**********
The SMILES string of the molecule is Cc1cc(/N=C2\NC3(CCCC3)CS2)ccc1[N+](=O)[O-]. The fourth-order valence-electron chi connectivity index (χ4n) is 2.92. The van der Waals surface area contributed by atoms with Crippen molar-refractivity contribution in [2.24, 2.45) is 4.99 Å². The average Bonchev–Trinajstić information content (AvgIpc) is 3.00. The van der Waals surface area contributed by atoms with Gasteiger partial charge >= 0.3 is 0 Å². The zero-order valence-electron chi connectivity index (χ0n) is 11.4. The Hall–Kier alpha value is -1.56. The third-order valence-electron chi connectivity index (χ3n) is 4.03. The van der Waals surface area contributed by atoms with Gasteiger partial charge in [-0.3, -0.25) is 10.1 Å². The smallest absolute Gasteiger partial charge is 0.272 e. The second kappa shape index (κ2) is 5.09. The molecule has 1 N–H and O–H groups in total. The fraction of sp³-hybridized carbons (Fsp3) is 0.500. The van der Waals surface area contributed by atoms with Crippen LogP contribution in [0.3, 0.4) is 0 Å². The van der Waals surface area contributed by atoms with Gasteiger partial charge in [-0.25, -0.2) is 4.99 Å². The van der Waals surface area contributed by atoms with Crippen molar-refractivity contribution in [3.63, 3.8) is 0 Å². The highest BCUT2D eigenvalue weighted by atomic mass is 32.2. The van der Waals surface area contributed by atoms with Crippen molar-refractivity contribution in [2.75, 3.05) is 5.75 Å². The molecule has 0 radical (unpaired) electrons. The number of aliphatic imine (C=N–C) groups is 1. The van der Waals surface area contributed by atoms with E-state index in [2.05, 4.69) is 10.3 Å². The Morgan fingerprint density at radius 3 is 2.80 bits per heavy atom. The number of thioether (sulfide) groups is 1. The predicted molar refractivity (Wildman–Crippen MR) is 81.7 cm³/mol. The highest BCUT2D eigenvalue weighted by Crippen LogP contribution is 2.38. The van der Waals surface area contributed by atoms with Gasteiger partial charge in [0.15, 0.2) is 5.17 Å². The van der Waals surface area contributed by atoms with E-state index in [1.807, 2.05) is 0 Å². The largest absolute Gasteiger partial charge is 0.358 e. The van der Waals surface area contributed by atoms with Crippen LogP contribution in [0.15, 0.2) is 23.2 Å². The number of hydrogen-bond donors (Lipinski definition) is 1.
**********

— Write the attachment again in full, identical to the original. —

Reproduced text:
The SMILES string of the molecule is Cc1cc(/N=C2\NC3(CCCC3)CS2)ccc1[N+](=O)[O-]. The fourth-order valence-electron chi connectivity index (χ4n) is 2.92. The van der Waals surface area contributed by atoms with Crippen molar-refractivity contribution in [2.24, 2.45) is 4.99 Å². The average Bonchev–Trinajstić information content (AvgIpc) is 3.00. The van der Waals surface area contributed by atoms with Gasteiger partial charge >= 0.3 is 0 Å². The zero-order valence-electron chi connectivity index (χ0n) is 11.4. The Hall–Kier alpha value is -1.56. The third-order valence-electron chi connectivity index (χ3n) is 4.03. The van der Waals surface area contributed by atoms with Gasteiger partial charge in [-0.3, -0.25) is 10.1 Å². The smallest absolute Gasteiger partial charge is 0.272 e. The second kappa shape index (κ2) is 5.09. The molecule has 1 N–H and O–H groups in total. The fraction of sp³-hybridized carbons (Fsp3) is 0.500. The van der Waals surface area contributed by atoms with Crippen LogP contribution in [0.3, 0.4) is 0 Å². The van der Waals surface area contributed by atoms with Gasteiger partial charge in [-0.25, -0.2) is 4.99 Å². The van der Waals surface area contributed by atoms with Crippen molar-refractivity contribution in [3.63, 3.8) is 0 Å². The highest BCUT2D eigenvalue weighted by atomic mass is 32.2. The van der Waals surface area contributed by atoms with Crippen molar-refractivity contribution in [2.75, 3.05) is 5.75 Å². The molecule has 0 radical (unpaired) electrons. The number of aliphatic imine (C=N–C) groups is 1. The van der Waals surface area contributed by atoms with E-state index in [2.05, 4.69) is 10.3 Å². The Morgan fingerprint density at radius 3 is 2.80 bits per heavy atom. The number of thioether (sulfide) groups is 1. The predicted molar refractivity (Wildman–Crippen MR) is 81.7 cm³/mol. The highest BCUT2D eigenvalue weighted by Crippen LogP contribution is 2.38. The van der Waals surface area contributed by atoms with Gasteiger partial charge in [0.15, 0.2) is 5.17 Å². The van der Waals surface area contributed by atoms with E-state index in [1.807, 2.05) is 0 Å². The largest absolute Gasteiger partial charge is 0.358 e. The van der Waals surface area contributed by atoms with Crippen LogP contribution in [0.15, 0.2) is 23.2 Å². The number of hydrogen-bond donors (Lipinski definition) is 1.